Aaron Kalman is a diplomatic adviser to Education Minister Naftali Bennett and former Jewish Agency Emissary to Australia.
Our daughter is learning to walk. In ten years my wife and I will be planning her Bat-Mitzva. What kind of country she will live in? Israel’s 70th Independence Day provides an opportunity for young Israelis to imagine and to decide how we want to shape our children’s future home.
During its first seven decades, Israel progressed tremendously in almost every imaginable aspect. Our population has grown from less than a million to nine million. Once beset by shortages and rationing, our economy is now a modern, high-tech powerhouse exporting its know-how to all corners of the earth. Israeli medical and agricultural innovation is world-leading and bettering the lives of many millions of people around the world. And yet we still face such huge challenges.
The biggest challenge facing Israeli society is the lack of trust between its social sectors and political camps. This isn’t to say everyone needs to agree all the time. We all know the cliché ‘three Jews have four opinions’ and we can take pride in the Jewish state’s healthy culture of debate and critical thinking. However, the suspicion – stoked by a few, shared by many – that others are ‘stealing’ their country and ‘destroying’ their home, needs to be dealt with: I want my daughter to grow up in a society that is respectful of others and their opinions.
This feeling of disappointment is not restricted to one sector of the population or one political camp. The ultra-Orthodox genuinely think there is a secular agenda to change their religious beliefs. The secular and traditional communities feel the Orthodox wish to run the country according to stringent interpretations of Jewish law. The dichotomy between the Left and Right political camps has turned the word ‘leftist’ into an insult and those holding views right-of-centre into ‘fascists’.
Israel needs to take a collective breath and calm down. We must regain faith in our politicians and in their commitment to Israel as a Jewish and democratic state. Regardless of who we vote for, we need to respect the other side. Yitzhak Rabin and Yitzhak Shamir were fierce and bitter political rivals with very different worldviews. At the same time, both were Zionists, dedicated to Israel and the Jewish people.
Right, Left and Centre you can find politicians acting for what they feel are Israel’s best interests. But too often we witness mudslinging between Members of Knesset, and frequently they criticise the secret, hidden motives of their opponents – instead of the policy proposed. This must change. The Israeli public needs to appreciate leaders who advance a principled agenda and reject name-calling.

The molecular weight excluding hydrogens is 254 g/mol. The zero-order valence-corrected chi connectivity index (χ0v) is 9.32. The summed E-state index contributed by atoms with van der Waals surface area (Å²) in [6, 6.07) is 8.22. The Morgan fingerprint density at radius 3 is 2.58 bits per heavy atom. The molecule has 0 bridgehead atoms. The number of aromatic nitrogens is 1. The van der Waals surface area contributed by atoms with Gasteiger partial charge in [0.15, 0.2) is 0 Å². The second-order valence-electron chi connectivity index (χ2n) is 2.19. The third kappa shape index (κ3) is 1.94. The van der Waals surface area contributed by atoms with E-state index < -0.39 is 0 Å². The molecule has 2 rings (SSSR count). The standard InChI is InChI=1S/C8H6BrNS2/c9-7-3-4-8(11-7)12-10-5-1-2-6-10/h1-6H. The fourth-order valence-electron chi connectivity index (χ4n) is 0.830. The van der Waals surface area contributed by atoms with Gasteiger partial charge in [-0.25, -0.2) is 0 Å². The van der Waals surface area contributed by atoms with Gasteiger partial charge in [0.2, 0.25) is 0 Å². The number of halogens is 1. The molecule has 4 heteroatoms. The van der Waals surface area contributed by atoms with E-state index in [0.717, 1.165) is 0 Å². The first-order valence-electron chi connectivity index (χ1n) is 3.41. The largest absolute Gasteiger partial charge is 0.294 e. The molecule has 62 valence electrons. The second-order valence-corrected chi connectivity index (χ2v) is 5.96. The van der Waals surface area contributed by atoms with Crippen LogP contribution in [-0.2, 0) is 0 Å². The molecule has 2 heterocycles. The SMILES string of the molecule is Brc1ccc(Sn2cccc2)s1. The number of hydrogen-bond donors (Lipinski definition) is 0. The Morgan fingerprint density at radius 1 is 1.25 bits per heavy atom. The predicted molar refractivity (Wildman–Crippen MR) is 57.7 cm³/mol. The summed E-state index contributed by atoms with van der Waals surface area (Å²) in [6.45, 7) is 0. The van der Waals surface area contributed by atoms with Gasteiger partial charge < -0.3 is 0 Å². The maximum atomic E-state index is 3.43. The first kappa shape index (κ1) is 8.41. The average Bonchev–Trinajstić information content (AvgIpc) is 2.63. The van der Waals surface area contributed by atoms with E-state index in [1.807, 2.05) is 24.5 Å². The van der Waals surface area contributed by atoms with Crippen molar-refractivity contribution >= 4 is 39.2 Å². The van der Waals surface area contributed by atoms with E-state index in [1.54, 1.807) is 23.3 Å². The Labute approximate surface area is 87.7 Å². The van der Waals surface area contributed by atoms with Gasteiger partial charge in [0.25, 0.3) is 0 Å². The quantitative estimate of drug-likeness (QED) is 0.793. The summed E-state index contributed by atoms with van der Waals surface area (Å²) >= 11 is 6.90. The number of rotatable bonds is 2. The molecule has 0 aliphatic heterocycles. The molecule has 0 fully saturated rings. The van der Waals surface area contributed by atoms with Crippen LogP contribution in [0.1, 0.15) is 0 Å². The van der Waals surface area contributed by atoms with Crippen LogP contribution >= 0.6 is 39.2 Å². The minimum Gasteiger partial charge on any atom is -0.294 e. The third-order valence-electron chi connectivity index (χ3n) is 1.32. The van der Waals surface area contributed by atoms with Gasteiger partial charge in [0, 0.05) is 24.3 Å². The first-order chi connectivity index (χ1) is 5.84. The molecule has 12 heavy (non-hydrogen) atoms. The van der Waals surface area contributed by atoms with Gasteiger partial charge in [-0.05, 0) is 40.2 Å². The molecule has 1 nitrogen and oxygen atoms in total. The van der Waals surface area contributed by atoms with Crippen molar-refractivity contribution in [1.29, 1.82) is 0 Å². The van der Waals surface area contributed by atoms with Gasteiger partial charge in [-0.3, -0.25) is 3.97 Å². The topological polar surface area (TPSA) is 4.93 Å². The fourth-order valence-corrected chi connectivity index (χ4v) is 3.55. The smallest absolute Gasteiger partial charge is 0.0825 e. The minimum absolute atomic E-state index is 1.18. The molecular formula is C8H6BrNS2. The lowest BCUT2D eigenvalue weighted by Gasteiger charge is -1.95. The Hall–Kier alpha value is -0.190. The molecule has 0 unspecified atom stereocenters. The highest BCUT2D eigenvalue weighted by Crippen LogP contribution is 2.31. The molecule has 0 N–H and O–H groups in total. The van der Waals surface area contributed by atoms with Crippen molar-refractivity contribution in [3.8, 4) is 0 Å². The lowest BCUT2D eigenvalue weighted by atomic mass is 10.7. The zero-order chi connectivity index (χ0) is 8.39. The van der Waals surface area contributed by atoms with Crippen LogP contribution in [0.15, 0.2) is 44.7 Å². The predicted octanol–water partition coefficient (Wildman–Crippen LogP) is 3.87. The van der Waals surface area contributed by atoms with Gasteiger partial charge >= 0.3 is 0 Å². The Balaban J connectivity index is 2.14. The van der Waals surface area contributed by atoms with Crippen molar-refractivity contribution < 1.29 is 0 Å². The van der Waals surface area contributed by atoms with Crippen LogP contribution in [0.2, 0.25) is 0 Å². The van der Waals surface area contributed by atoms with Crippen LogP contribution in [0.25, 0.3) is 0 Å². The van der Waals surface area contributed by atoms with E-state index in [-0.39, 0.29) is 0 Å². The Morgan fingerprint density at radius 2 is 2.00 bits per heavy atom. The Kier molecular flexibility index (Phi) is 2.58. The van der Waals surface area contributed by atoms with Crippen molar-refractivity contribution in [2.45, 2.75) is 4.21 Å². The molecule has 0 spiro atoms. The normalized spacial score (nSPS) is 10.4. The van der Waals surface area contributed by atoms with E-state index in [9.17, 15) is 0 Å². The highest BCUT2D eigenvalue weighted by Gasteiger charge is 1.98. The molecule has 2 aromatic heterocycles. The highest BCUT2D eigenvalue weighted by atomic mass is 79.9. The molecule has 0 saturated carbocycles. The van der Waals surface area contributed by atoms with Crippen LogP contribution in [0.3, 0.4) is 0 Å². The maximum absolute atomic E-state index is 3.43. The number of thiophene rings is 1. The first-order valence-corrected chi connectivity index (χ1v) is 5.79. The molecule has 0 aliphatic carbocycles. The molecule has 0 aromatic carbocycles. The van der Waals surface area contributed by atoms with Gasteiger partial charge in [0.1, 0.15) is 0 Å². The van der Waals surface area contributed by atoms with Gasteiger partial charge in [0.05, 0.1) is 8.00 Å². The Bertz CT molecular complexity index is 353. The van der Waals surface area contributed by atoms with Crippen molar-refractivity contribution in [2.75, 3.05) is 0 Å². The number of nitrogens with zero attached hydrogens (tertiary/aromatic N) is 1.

For the next decade Israel will continue to deal with the same questions it has dealt with for the past 70 years. We will continue our search for the best formula to balance Israel’s democratic values with its Jewish character. Citizens will continue to demand the government take action to reduce the cost of living, while complaining the government is over-involved in our life. Steps will be considered, and some might be taken, to reduce tensions and pave the road for a better future with the Palestinians and our Arab neighbours. Tension between Israel’s domestic affairs and our relations with Jews around the world will continue as we try to define the relationship between the Jewish State and Jews who are not citizens but have a stake in Israel. Our challenges will not disappear and our problems won’t be repaired that quickly, so we must decide how to manage ourselves when dealing with them.
At age 70, the book of proverbs teaches us, a person reaches the age of wisdom; at age 80 he reaches the age of courage. What is true for people is also true for countries – they grow and mature over time. Israel’s 70th anniversary is yet another milestone in our altneu history. Ahead of Israel’s 70th birthday I wish us all to be granted the wisdom needed to make our country flourish. I wish us to be blessed with the wisdom to elect constructive leaders and hope they are blessed with wisdom when making hard decisions with people’s lives in the balance.
But wishing is not enough. We must also act. So I call upon everyone, from all walks of life, to work together and create an atmosphere of critical and civil debate. Changing the discourse is a daunting task. However, such change is also capable of uniting in our mission to strengthen Israel, and is done one person at a time.